With Patricia Carpenter, the new chairman, David Wyman, vice chairman from Dale district and three new members, Carrie Coyner from Burmuda, Tom Doland from Matoaca and Diane Smith from Clover Hill, the School Board has begun the process of getting to know one another as they explore funding avenues and educational opportunities.
This week Chesterfield County Schools Superintendent Marcus Newsome briefed media representatives on his proposed fiscal year 2013 budget.
During the first meeting of the New Year, Carrie Coyner, the young lawyer elected to represent Bermuda District, sat quietly, her face a portrait of intense concentration as Assistant Superintendant for Business and Finance David Myers led the Board through the complexities of Governor Bob McDonnell’s proposed biennial budget.
Meanwhile, catty-corner across the table, retired school psychiatrist Tom Doland - re-elected from the Matoaca District after a term off the Board - slouched comfortably over the color-coded spreadsheets. While each member raised an occasional question, newly-elected Chair Patricia Carpenter, and her vice-chair, David Wyman, asked most of the questions.
The budget news was far from good. After all, the School Board has no control over its revenues. While it must decide how to spend its budget, under Virginia law, school boards lack the power to tax. Thus, the School Board must depend upon local appropriations from the Board of Supervisors, state pupil funds allocated by the General Assembly, and a shrinking contribution from the Federal government to fund its programs.
The Governor’s budget, the main item on the Board’s work session agenda, contained two major items of bad news. Virginia’s level of basic, per pupil aid to the County will decrease.
At the same time, Chesterfield will be hit with a drastic increase in its mandated contribution to the long-under-funded Virginia Retirement System.
All told, while the County will get slightly more dollars, state-mandated spending will more than swallow the increase.
Newcomer Coyner explained the problem. “For example,” she notes, “we’re supposed to move to doing all SOL testing online. That means more computer labs, but not more money to pay for them. More demands, less money.”
While state aid tightens, the County’s contribution to education has been dropping for years. Doland remembers a time, during his previous term, when the School Board and Board of Supervisors had a “standing agreement”, whereby the schools could rely on a much larger percentage of County revenues than they do today.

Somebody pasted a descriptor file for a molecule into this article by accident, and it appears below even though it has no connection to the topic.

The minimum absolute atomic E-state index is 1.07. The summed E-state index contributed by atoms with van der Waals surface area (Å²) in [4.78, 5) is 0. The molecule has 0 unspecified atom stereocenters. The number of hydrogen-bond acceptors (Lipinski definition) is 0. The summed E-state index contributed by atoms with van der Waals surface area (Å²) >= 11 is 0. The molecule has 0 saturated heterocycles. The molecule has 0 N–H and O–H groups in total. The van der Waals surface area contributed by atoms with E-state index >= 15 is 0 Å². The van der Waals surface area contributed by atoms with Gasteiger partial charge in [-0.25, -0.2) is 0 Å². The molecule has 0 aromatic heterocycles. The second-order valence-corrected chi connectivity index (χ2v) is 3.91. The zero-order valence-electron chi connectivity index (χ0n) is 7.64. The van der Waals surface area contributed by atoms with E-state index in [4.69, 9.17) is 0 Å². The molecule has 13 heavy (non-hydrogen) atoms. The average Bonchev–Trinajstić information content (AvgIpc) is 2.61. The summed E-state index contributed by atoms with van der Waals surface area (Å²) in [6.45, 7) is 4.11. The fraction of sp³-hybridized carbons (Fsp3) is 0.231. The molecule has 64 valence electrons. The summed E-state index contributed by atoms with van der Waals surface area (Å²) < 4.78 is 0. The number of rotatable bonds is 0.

According to Doland, “It represents a cut of $800 or $900 per pupil, and that’s having a drastic impact. Our schools are the economic engine of the county. If school quality - or the perception of school quality - drops, we will not be able to attract new businesses or new residents.”
Both Coyner and Doland believe that rebuilding a close working relationship with the Board of Supervisors will be the key. And both count on good relations with their respective Supervisors. Doland expresses great respect for new Matoaca Supervisor Steve Elswick, with whom he worked closely during his previous term. Elswick was then the County’s fire chief, while Doland was the School Board’s point man on school safety.
Coyner, likewise, has a strong relationship with Bermuda District Supervisor Dorothy Jaeckle. Besides her frequent appearances before the Supervisors in land-use cases, Coyner shared many prominent supporters with Jaeckle in the recent election.
While Coyner and Doland negotiate the thickets of budget policy, they both express a determination to forge a close-knit team. Doland says he is a strong proponent of consensus-building, with a Board veteran’s awareness of what happens when individual members fail to communicate with their colleagues. Coyner hopes the new School Board will draw on the individual strengths of its members in forging a successful team.
This is not to say that the two members lack agendas of their own. Doland, who played a key role in developing the process for evaluating the superintendent, wants to develop similar metrics for measuring other educational leaders. Coyner supports a new high school in the southern part of Bermuda District.
She also advocates bolstering volunteer efforts in the schools, especially in times of budgetary constraints.
Having visited nearly all the schools in her district, Coyner speaks approvingly of their efforts to enlist community volunteers. The problem, she believes, is that the schools haven’t found a way of communicating specific needs and opportunities to the community.
One critical need is for adult males to serve as role models for boys, many of whom have no male exemplars in their homes. Since elementary faculties and staffs are overwhelmingly female, Coyner believes the mere presence of mature men would have particular impact at that level.
In addition to finding volunteers, Coyner hopes to partner with local organizations to provide service training courses for volunteers. “We’ve made it seem like education is difficult,” she observes. “It’s not difficult to help a child with basic reading and math skills. We need community volunteers now more than ever. I promise we won’t throw anyone into an AP calculus course.”